All the approved vaccines in the U.S. are about 88% to 95% effective. When you get a booster, you’ll have even higher protection. There are no vaccines with 100% efficacy, but we’re getting close.
In states like Vermont (with nearly three-quarters of the population vaccinated), they experience new cases (i.e., positive tests) of COVID-19, and more every day — but the number of hospitalizations and deaths has stayed flat because most people were vaccinated.
In states like Colorado (about 50% vaccinated), they also have rising case counts, along with rising hospitalizations and deaths because so many people are not vaccinated. As long as the Delta variant has one more person to infect, it will continue spreading.
69% of the U.S. population, or 226 million Americans, have already had at least their first shot. You need to get that second shot within 28 days of the first one, or you’ll need to start the sequence all over again.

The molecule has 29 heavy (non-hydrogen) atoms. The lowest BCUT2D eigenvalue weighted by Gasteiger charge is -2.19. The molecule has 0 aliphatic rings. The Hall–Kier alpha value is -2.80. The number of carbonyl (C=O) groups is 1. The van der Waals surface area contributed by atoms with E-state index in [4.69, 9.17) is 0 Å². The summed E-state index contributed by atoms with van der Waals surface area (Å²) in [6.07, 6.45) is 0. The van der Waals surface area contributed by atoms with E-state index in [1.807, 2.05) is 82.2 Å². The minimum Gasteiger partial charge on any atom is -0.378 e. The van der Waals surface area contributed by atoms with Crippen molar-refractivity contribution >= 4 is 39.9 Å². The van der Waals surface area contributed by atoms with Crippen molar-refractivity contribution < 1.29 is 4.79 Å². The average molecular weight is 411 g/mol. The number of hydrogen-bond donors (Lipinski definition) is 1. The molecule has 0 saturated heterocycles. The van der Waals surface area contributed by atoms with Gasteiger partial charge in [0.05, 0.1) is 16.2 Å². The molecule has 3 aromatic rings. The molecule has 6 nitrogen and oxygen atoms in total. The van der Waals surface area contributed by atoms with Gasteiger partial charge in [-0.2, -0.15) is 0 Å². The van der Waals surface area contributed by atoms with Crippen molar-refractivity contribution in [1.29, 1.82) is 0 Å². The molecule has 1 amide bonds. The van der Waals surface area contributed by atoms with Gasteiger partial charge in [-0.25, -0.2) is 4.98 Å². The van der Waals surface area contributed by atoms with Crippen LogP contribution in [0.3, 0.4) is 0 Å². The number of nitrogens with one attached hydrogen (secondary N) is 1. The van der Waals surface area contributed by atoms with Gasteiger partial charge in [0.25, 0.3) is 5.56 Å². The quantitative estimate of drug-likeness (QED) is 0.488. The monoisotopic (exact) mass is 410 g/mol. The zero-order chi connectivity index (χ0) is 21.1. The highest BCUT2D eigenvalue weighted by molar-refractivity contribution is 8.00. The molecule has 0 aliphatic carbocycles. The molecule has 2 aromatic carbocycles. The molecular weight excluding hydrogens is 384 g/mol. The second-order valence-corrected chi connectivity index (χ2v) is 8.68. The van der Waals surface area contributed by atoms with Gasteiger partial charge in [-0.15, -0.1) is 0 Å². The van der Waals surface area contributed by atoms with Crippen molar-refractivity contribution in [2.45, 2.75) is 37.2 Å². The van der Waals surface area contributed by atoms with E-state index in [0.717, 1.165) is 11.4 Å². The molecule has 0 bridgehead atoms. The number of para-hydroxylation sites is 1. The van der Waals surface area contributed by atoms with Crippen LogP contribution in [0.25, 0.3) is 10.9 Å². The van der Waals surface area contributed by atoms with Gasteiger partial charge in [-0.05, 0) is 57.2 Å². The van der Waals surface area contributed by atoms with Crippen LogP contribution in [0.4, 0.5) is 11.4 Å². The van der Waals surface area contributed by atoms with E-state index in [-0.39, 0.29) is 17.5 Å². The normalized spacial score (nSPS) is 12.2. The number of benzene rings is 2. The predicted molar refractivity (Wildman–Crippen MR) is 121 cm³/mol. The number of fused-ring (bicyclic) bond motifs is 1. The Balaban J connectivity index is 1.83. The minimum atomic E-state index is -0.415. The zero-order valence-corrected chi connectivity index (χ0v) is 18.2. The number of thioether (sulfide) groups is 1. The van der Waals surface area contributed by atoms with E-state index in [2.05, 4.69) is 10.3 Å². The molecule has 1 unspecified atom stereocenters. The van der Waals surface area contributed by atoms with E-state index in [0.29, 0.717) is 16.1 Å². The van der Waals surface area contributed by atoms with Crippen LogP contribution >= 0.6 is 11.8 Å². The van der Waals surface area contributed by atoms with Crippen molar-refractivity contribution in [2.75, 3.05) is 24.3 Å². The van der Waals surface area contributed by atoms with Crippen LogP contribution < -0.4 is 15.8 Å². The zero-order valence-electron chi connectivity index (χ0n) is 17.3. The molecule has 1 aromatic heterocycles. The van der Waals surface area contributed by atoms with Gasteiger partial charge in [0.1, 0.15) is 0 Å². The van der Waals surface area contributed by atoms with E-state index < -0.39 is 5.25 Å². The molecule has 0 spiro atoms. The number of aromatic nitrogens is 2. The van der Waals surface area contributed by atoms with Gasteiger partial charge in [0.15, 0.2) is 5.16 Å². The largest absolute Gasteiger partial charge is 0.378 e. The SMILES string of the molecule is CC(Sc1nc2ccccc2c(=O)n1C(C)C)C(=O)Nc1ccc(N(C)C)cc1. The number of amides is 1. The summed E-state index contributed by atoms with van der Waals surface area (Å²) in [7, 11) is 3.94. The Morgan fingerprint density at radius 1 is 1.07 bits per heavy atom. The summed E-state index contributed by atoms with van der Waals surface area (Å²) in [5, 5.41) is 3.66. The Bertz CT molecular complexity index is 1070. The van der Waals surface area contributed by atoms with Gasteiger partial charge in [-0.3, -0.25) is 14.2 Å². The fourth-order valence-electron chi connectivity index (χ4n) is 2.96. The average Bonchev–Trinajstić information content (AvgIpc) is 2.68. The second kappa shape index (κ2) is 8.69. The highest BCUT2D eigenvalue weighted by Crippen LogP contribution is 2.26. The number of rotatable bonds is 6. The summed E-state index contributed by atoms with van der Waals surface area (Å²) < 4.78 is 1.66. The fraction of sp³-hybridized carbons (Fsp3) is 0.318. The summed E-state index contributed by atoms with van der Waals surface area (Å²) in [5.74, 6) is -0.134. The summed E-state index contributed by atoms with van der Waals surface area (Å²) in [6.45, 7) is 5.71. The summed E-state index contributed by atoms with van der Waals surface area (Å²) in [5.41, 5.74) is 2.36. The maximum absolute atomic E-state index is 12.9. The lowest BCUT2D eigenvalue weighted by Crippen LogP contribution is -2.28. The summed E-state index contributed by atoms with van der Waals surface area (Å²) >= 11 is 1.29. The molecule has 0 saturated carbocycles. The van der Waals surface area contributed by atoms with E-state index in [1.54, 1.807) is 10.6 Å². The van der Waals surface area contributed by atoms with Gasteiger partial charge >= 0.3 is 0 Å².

86% of Americans over the age of 65 have been fully vaccinated, and 95% of Americans over 65 have had at least their first shot. This was the highest at-risk population for the outbreak a year ago.
80% of Americans who died from COVID were age 60 or older. Many of them were in residential, assisted living, or skilled nursing care facilities. Others had multiple health problems — comorbidities, or having more than one chronic condition, lead to a recipe for disaster.
With winter coming, a lot of people are finally embracing the message. Right now the pace has picked up on vaccinations across the country — we’re seeing 800,000 new injections every day. (A month ago, it was less than 30,000 per day.)
Globally, they’ve given out 7.5 billion injections so far. But the data shows that the 3 best products are the ones approved by our FDA — the mRNA vaccines by Moderna and Pfizer, and the Johnson & Johnson vaccine. All of them are relying on booster shots for those 4-6 months out from the second shots.
Tell us more about natural immune protection.